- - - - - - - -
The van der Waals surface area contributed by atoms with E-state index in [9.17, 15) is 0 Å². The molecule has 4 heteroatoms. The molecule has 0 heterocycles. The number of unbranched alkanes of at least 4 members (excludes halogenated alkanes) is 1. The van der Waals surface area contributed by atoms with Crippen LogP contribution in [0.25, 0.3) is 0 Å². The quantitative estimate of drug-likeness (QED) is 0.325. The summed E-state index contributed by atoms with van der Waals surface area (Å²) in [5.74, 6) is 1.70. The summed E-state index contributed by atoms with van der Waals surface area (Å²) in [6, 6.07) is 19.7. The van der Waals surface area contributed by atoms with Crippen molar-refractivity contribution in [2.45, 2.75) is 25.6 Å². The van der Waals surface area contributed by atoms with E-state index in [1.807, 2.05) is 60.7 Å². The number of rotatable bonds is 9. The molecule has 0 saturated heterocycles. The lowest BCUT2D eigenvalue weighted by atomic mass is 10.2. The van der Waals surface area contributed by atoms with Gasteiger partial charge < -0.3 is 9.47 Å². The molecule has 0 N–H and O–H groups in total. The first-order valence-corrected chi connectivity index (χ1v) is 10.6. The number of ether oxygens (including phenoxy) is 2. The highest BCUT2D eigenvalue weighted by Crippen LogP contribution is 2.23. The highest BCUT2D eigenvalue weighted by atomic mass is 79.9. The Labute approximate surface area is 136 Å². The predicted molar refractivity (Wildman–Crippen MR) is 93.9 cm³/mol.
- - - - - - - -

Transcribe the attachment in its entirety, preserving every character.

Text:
The van der Waals surface area contributed by atoms with E-state index in [9.17, 15) is 0 Å². The molecule has 4 heteroatoms. The molecule has 0 heterocycles. The number of unbranched alkanes of at least 4 members (excludes halogenated alkanes) is 1. The van der Waals surface area contributed by atoms with Crippen LogP contribution in [0.25, 0.3) is 0 Å². The quantitative estimate of drug-likeness (QED) is 0.325. The summed E-state index contributed by atoms with van der Waals surface area (Å²) in [5.74, 6) is 1.70. The summed E-state index contributed by atoms with van der Waals surface area (Å²) in [6, 6.07) is 19.7. The van der Waals surface area contributed by atoms with Crippen molar-refractivity contribution in [2.45, 2.75) is 25.6 Å². The van der Waals surface area contributed by atoms with E-state index in [1.807, 2.05) is 60.7 Å². The number of rotatable bonds is 9. The molecule has 0 saturated heterocycles. The lowest BCUT2D eigenvalue weighted by atomic mass is 10.2. The van der Waals surface area contributed by atoms with Gasteiger partial charge < -0.3 is 9.47 Å². The molecule has 0 N–H and O–H groups in total. The first-order valence-corrected chi connectivity index (χ1v) is 10.6. The number of ether oxygens (including phenoxy) is 2. The highest BCUT2D eigenvalue weighted by Crippen LogP contribution is 2.23. The highest BCUT2D eigenvalue weighted by atomic mass is 79.9. The Labute approximate surface area is 136 Å². The predicted molar refractivity (Wildman–Crippen MR) is 93.9 cm³/mol.